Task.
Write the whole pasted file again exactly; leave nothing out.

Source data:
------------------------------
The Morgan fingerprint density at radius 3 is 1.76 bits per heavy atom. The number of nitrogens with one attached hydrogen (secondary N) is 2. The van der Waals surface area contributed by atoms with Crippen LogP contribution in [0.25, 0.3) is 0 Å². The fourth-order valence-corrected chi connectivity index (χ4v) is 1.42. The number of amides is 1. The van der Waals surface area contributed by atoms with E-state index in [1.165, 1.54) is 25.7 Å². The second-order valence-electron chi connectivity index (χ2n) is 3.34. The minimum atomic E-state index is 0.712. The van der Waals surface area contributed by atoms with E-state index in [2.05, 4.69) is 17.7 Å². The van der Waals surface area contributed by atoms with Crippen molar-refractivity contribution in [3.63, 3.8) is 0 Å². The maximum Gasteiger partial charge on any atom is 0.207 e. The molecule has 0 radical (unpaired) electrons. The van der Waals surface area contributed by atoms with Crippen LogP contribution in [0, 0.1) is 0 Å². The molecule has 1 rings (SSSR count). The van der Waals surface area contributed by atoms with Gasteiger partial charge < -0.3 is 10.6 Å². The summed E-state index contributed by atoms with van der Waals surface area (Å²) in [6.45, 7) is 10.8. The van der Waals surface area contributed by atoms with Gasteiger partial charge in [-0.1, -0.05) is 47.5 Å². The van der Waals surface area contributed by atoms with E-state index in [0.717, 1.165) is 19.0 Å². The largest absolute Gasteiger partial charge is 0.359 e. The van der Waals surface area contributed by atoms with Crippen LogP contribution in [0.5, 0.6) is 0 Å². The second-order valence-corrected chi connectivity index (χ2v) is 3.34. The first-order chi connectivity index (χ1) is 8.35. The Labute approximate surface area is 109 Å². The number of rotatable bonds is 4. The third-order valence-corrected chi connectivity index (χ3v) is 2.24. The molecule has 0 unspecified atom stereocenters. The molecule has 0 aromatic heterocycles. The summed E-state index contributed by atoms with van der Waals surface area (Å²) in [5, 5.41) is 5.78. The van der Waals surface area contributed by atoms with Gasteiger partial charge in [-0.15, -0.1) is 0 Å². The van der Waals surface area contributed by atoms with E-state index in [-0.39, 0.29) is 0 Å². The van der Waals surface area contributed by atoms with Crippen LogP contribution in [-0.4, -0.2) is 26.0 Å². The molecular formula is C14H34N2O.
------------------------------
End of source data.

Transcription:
The Morgan fingerprint density at radius 3 is 1.76 bits per heavy atom. The number of nitrogens with one attached hydrogen (secondary N) is 2. The van der Waals surface area contributed by atoms with Crippen LogP contribution in [0.25, 0.3) is 0 Å². The fourth-order valence-corrected chi connectivity index (χ4v) is 1.42. The number of amides is 1. The van der Waals surface area contributed by atoms with E-state index in [1.165, 1.54) is 25.7 Å². The second-order valence-electron chi connectivity index (χ2n) is 3.34. The minimum atomic E-state index is 0.712. The van der Waals surface area contributed by atoms with E-state index in [2.05, 4.69) is 17.7 Å². The van der Waals surface area contributed by atoms with Crippen molar-refractivity contribution in [3.63, 3.8) is 0 Å². The maximum Gasteiger partial charge on any atom is 0.207 e. The molecule has 0 radical (unpaired) electrons. The van der Waals surface area contributed by atoms with Crippen LogP contribution in [0, 0.1) is 0 Å². The molecule has 1 rings (SSSR count). The van der Waals surface area contributed by atoms with Gasteiger partial charge < -0.3 is 10.6 Å². The summed E-state index contributed by atoms with van der Waals surface area (Å²) in [6.45, 7) is 10.8. The van der Waals surface area contributed by atoms with Gasteiger partial charge in [-0.1, -0.05) is 47.5 Å². The van der Waals surface area contributed by atoms with E-state index in [0.717, 1.165) is 19.0 Å². The largest absolute Gasteiger partial charge is 0.359 e. The van der Waals surface area contributed by atoms with Crippen LogP contribution in [0.5, 0.6) is 0 Å². The second-order valence-corrected chi connectivity index (χ2v) is 3.34. The first-order chi connectivity index (χ1) is 8.35. The Labute approximate surface area is 109 Å². The number of rotatable bonds is 4. The third-order valence-corrected chi connectivity index (χ3v) is 2.24. The molecule has 0 unspecified atom stereocenters. The molecule has 0 aromatic heterocycles. The summed E-state index contributed by atoms with van der Waals surface area (Å²) in [5, 5.41) is 5.78. The van der Waals surface area contributed by atoms with Gasteiger partial charge in [-0.15, -0.1) is 0 Å². The van der Waals surface area contributed by atoms with E-state index in [-0.39, 0.29) is 0 Å². The van der Waals surface area contributed by atoms with Crippen LogP contribution in [-0.4, -0.2) is 26.0 Å². The molecular formula is C14H34N2O.